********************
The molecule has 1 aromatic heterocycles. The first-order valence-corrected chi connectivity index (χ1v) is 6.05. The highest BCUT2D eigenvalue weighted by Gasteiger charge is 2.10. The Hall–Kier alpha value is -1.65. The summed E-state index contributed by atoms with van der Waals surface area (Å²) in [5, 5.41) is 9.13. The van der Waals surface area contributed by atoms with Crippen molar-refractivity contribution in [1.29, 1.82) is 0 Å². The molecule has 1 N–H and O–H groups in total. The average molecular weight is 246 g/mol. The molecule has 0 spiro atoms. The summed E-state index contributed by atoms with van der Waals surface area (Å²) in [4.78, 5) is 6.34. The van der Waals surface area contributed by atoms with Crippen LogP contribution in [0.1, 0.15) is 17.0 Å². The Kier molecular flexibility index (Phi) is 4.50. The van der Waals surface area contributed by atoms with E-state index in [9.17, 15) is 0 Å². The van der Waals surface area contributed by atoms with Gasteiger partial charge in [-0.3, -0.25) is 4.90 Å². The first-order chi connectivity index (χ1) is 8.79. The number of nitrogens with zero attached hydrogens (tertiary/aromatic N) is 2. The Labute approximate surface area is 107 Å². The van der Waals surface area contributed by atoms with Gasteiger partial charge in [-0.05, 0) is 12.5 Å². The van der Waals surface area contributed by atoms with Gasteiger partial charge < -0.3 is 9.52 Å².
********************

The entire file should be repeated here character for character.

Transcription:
The molecule has 1 aromatic heterocycles. The first-order valence-corrected chi connectivity index (χ1v) is 6.05. The highest BCUT2D eigenvalue weighted by Gasteiger charge is 2.10. The Hall–Kier alpha value is -1.65. The summed E-state index contributed by atoms with van der Waals surface area (Å²) in [5, 5.41) is 9.13. The van der Waals surface area contributed by atoms with Crippen molar-refractivity contribution in [1.29, 1.82) is 0 Å². The molecule has 1 N–H and O–H groups in total. The average molecular weight is 246 g/mol. The molecule has 0 spiro atoms. The summed E-state index contributed by atoms with van der Waals surface area (Å²) in [4.78, 5) is 6.34. The van der Waals surface area contributed by atoms with Crippen LogP contribution in [0.1, 0.15) is 17.0 Å². The Kier molecular flexibility index (Phi) is 4.50. The van der Waals surface area contributed by atoms with E-state index in [9.17, 15) is 0 Å². The van der Waals surface area contributed by atoms with Gasteiger partial charge in [-0.3, -0.25) is 4.90 Å². The first-order chi connectivity index (χ1) is 8.79. The number of nitrogens with zero attached hydrogens (tertiary/aromatic N) is 2. The Labute approximate surface area is 107 Å². The van der Waals surface area contributed by atoms with Gasteiger partial charge in [-0.05, 0) is 12.5 Å². The van der Waals surface area contributed by atoms with Gasteiger partial charge < -0.3 is 9.52 Å².